Sister’s drug addiction, on the other hand, is most efficaciously implemented into the narrative. What is clearly, in retrospect, a manifestation of behaviours, feelings and mindsets resulting from such is cleverly worked into the narrative as though normal and banal conversation. The revelation is a slow burn, if you will. Thus, when it is made clearer that Sister is, in fact, taking drugs, the revelation feels congruous and coherent; we are able to apply what we have learned about her character to our new reading of her. The only thing I would say that is negative about this narrative feature is that its representation is not particularly original or mindful, in that there is nothing particular or nuanced about Sister’s addiction that is not cliché, beyond expression through dance.
This leads me well on to movement (directed by Sophie Shaw). I found the movement in this performance to be particularly stiff and unseemly. First, there is the running around the stage, to all of its four corners. Being a forceful, energised movement, abruptly cutting it off makes it seems both visually unappealing and incomplete. To continuously stop such a vitalised action in its tracks makes the action seem indolent, as though its motions are being carried out lethargically to get the process over and done with. Every action must have a result or a point of arrival, a destination, unless there is a deliberately counteractive movement that cuts it off and takes hold of the motion, as it were. Here, there was no such sense of consequence, completion or deliberate incompletion, just awkward, unfinalised movements. There is not, I believe, enough utilisable space on this particular stage, both due to its size and its layout, and I recognise this as something which would inhibit the flourishing of these movements.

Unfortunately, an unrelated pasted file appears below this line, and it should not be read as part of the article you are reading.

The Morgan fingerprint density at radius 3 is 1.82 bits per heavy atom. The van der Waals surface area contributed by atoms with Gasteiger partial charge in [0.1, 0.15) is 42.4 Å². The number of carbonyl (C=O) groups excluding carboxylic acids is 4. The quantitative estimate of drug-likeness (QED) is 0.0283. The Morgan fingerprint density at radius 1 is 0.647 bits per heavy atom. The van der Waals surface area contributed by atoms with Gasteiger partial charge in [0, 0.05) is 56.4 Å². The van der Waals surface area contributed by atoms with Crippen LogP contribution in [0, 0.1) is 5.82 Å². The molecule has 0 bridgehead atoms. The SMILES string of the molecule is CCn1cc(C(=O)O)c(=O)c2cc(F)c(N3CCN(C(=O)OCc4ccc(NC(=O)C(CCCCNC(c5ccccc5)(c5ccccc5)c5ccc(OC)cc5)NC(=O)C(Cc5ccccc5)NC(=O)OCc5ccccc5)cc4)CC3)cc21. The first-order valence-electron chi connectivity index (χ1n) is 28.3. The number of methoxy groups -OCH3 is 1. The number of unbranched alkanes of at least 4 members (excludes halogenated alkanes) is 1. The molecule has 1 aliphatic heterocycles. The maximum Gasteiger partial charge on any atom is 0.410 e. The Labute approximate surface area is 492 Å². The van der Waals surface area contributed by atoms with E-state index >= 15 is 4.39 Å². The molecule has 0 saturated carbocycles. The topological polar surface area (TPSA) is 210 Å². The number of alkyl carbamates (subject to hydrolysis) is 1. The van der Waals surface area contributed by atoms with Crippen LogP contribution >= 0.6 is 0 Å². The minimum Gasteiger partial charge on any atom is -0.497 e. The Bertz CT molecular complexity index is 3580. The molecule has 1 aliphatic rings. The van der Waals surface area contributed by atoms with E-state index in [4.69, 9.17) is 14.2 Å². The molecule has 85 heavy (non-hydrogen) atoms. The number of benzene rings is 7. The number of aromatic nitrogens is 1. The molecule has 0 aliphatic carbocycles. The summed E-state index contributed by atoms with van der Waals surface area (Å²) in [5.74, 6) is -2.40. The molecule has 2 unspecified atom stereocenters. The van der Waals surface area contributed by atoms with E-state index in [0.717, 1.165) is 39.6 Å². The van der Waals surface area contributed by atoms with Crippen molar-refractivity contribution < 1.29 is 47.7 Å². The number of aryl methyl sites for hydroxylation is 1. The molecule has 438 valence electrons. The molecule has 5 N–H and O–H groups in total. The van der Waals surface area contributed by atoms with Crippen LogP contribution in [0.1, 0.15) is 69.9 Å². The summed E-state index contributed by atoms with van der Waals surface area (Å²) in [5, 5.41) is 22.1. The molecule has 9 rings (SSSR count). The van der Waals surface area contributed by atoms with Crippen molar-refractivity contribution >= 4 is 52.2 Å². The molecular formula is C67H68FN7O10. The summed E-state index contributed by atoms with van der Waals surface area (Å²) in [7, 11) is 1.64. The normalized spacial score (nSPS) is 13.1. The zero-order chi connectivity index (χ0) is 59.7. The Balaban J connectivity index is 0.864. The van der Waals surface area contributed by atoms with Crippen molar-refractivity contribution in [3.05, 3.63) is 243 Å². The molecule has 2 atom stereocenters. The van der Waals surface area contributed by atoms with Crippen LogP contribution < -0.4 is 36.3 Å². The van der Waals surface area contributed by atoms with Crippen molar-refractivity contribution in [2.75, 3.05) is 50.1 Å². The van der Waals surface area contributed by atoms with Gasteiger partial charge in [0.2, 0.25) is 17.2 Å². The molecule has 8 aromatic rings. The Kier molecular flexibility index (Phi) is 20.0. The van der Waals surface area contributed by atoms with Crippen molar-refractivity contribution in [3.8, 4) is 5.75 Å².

The next integral movement is a rather violent and demonstrative sequence where Sister expresses her sense of pressure, turmoil and distress. Though I would say that this sequence was, initially, rather unoriginal in its head-holding and body-crunching, and whilst I would note that this entire sequence was executed very stiffly by O'Reilly, I will say that this held a very varied and articulate repertoire. That bodily fluidity is key here, however, and I would urge O'Reilly to work on this, as this same stiffness is what rendered the running ineffective too.
Small and minute movements, however, seeming better conceived, were highly fluent, endearing and transportive. I refer primarily to the hand movements around and across each other’s faces that Doolan and O'Reilly perform. Moments like these add texture, tone and subtext to the play, strengthening both its appeal and its believability as an existing world, with the use of an esoteric language that only the two characters and the performance itself understand.